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Hum Mol Genet. 2004 Sep 1;13(17):1913-8. Epub 2004 Jul 14.

The recently identified type 2A juvenile haemochromatosis gene (HJV), a second candidate modifier of the C282Y homozygous phenotype.

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  • 1INSERM U613, Brest, France.


The most common form of hereditary haemochromatosis is an adult-onset condition usually associated with the HFE C282Y/C282Y genotype. The phenotypic expression of this genotype is heterogeneous and depends on a complex interplay of genetic and non-genetic factors. The aim of the present study was to determine if mutations in the recently identified HJV gene were associated with more severe iron overload phenotypes in C282Y homozygous patients. From a cohort of 310 C282Y homozygous patients, we found nine (six males and three females) with an additional HJV missense mutation in the heterozygous state (S105L, E302K, N372D, R335Q or the previously described L101P and G320V). The iron indices of eight patients appeared to be more severe than those observed in C282Y homozygous patients of identical sex and similar age ranges. The mean serum ferritin concentration of the six males with an HJV mutation was significantly higher than that of C282Y homozygous males without an additional mutation [2350.3 (sigma=1429.9) versus 1227.2 (sigma=1130.1) microg/l; P=0.0233, Student's t-test]. We have recently reported that mutations in the gene that encodes hepcidin (HAMP) could explain one part of the C282Y/C282Y-related phenotypic heterogeneity by accentuating the iron burden. Our new data reveal that mutations in the HJV gene could be associated with a similar effect. Taken together, these results emphasize that a search for modifier genes could enable us to more precisely distinguish those C282Y homozygous patients with a higher risk to develop a severe iron overload and, consequently, clinical complications.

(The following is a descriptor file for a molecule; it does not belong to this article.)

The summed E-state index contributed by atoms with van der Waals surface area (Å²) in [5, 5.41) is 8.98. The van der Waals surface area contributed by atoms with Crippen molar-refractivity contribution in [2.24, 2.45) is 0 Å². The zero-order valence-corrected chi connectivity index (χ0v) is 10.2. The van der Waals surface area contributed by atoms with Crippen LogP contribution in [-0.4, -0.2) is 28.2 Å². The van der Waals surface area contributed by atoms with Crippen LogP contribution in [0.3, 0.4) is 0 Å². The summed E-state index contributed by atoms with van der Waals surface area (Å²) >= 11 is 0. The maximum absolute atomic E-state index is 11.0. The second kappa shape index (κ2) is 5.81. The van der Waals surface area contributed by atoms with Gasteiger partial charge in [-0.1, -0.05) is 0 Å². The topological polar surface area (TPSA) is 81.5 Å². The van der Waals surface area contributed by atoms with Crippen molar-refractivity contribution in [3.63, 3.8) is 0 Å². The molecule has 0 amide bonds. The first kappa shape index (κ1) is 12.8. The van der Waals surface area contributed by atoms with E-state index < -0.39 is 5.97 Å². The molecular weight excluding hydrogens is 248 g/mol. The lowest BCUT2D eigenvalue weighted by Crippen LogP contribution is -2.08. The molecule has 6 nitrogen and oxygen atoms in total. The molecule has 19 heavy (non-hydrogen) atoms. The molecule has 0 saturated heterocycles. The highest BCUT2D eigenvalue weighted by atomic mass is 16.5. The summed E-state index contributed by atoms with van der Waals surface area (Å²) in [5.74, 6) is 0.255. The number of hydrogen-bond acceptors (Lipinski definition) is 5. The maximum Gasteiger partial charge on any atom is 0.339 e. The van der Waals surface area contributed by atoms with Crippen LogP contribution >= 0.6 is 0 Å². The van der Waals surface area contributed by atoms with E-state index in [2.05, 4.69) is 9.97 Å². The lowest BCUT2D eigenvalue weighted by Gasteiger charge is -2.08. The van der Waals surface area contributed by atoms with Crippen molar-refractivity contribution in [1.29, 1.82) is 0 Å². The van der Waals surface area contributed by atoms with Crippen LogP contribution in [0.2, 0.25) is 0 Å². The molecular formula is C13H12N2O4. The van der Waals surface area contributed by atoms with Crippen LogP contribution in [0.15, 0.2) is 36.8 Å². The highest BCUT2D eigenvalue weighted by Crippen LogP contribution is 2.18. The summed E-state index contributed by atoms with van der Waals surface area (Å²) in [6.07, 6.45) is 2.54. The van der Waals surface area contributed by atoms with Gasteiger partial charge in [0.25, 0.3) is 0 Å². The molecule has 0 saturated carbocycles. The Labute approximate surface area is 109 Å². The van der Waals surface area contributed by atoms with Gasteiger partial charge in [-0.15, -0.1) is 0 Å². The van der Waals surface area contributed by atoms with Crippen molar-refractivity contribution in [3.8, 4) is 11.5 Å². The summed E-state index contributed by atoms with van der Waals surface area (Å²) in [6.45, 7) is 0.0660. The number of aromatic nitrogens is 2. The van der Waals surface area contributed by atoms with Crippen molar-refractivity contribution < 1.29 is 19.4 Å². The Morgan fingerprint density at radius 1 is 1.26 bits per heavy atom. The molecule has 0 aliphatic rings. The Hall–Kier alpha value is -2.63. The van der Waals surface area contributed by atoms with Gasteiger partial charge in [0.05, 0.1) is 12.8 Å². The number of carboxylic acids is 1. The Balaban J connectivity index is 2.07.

Copyright 2004 Oxford University Press

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